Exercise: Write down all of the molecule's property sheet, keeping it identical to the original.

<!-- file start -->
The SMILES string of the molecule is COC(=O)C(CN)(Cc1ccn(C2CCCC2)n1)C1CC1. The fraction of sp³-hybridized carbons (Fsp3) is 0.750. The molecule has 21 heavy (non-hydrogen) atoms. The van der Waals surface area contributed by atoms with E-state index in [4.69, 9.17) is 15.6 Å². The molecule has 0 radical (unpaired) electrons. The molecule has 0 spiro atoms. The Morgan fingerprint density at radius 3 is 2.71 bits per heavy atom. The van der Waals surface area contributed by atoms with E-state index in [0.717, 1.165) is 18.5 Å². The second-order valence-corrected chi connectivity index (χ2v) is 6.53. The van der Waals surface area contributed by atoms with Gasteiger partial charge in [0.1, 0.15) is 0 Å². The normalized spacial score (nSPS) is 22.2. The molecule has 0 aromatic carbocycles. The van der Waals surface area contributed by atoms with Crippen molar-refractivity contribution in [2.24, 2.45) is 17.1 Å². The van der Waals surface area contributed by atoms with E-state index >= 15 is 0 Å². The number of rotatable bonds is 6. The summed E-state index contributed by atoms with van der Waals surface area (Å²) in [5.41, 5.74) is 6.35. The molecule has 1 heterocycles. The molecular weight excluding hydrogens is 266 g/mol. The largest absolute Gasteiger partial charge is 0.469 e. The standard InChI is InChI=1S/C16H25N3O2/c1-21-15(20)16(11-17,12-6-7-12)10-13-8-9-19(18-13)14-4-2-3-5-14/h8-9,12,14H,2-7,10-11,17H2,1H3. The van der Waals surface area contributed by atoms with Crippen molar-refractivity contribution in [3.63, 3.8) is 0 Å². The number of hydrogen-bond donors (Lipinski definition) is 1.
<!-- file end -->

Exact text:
The SMILES string of the molecule is COC(=O)C(CN)(Cc1ccn(C2CCCC2)n1)C1CC1. The fraction of sp³-hybridized carbons (Fsp3) is 0.750. The molecule has 21 heavy (non-hydrogen) atoms. The van der Waals surface area contributed by atoms with E-state index in [4.69, 9.17) is 15.6 Å². The molecule has 0 radical (unpaired) electrons. The molecule has 0 spiro atoms. The Morgan fingerprint density at radius 3 is 2.71 bits per heavy atom. The van der Waals surface area contributed by atoms with E-state index in [0.717, 1.165) is 18.5 Å². The second-order valence-corrected chi connectivity index (χ2v) is 6.53. The van der Waals surface area contributed by atoms with Gasteiger partial charge in [0.1, 0.15) is 0 Å². The normalized spacial score (nSPS) is 22.2. The molecule has 0 aromatic carbocycles. The van der Waals surface area contributed by atoms with Crippen molar-refractivity contribution in [2.24, 2.45) is 17.1 Å². The van der Waals surface area contributed by atoms with E-state index >= 15 is 0 Å². The number of rotatable bonds is 6. The summed E-state index contributed by atoms with van der Waals surface area (Å²) in [5.41, 5.74) is 6.35. The molecule has 1 heterocycles. The molecular weight excluding hydrogens is 266 g/mol. The largest absolute Gasteiger partial charge is 0.469 e. The standard InChI is InChI=1S/C16H25N3O2/c1-21-15(20)16(11-17,12-6-7-12)10-13-8-9-19(18-13)14-4-2-3-5-14/h8-9,12,14H,2-7,10-11,17H2,1H3. The van der Waals surface area contributed by atoms with Crippen molar-refractivity contribution in [3.63, 3.8) is 0 Å². The number of hydrogen-bond donors (Lipinski definition) is 1.